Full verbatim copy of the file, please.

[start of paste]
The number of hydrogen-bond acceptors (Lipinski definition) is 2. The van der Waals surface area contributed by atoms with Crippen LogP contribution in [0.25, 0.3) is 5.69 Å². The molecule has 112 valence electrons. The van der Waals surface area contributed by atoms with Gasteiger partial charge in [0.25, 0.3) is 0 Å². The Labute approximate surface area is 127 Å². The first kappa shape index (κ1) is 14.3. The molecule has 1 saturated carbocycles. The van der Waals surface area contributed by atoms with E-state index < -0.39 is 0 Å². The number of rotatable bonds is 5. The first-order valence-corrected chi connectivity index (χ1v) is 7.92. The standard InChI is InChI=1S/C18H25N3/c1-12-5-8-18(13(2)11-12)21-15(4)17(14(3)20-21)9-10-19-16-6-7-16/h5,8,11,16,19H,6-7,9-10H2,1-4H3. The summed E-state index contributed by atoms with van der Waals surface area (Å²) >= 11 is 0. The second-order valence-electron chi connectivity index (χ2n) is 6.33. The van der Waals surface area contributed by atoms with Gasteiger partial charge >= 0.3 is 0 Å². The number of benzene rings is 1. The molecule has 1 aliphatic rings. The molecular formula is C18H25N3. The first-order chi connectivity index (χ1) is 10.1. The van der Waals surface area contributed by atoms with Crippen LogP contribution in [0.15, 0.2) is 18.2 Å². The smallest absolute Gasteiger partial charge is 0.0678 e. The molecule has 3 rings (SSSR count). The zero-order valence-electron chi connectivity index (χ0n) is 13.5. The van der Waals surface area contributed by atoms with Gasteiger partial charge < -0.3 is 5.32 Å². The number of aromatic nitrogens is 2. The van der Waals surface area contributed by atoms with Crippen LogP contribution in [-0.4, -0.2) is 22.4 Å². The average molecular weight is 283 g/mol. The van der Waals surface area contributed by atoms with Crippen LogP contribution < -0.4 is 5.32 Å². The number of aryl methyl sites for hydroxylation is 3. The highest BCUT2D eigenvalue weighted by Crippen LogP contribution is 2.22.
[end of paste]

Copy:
The number of hydrogen-bond acceptors (Lipinski definition) is 2. The van der Waals surface area contributed by atoms with Crippen LogP contribution in [0.25, 0.3) is 5.69 Å². The molecule has 112 valence electrons. The van der Waals surface area contributed by atoms with Gasteiger partial charge in [0.25, 0.3) is 0 Å². The Labute approximate surface area is 127 Å². The first kappa shape index (κ1) is 14.3. The molecule has 1 saturated carbocycles. The van der Waals surface area contributed by atoms with E-state index < -0.39 is 0 Å². The number of rotatable bonds is 5. The first-order valence-corrected chi connectivity index (χ1v) is 7.92. The standard InChI is InChI=1S/C18H25N3/c1-12-5-8-18(13(2)11-12)21-15(4)17(14(3)20-21)9-10-19-16-6-7-16/h5,8,11,16,19H,6-7,9-10H2,1-4H3. The summed E-state index contributed by atoms with van der Waals surface area (Å²) >= 11 is 0. The second-order valence-electron chi connectivity index (χ2n) is 6.33. The van der Waals surface area contributed by atoms with Gasteiger partial charge >= 0.3 is 0 Å². The number of benzene rings is 1. The molecule has 1 aliphatic rings. The molecular formula is C18H25N3. The first-order chi connectivity index (χ1) is 10.1. The van der Waals surface area contributed by atoms with Crippen LogP contribution in [0.15, 0.2) is 18.2 Å². The smallest absolute Gasteiger partial charge is 0.0678 e. The molecule has 3 rings (SSSR count). The zero-order valence-electron chi connectivity index (χ0n) is 13.5. The van der Waals surface area contributed by atoms with Gasteiger partial charge < -0.3 is 5.32 Å². The number of aromatic nitrogens is 2. The van der Waals surface area contributed by atoms with Crippen LogP contribution in [-0.4, -0.2) is 22.4 Å². The average molecular weight is 283 g/mol. The van der Waals surface area contributed by atoms with Crippen LogP contribution < -0.4 is 5.32 Å². The number of aryl methyl sites for hydroxylation is 3. The highest BCUT2D eigenvalue weighted by Crippen LogP contribution is 2.22.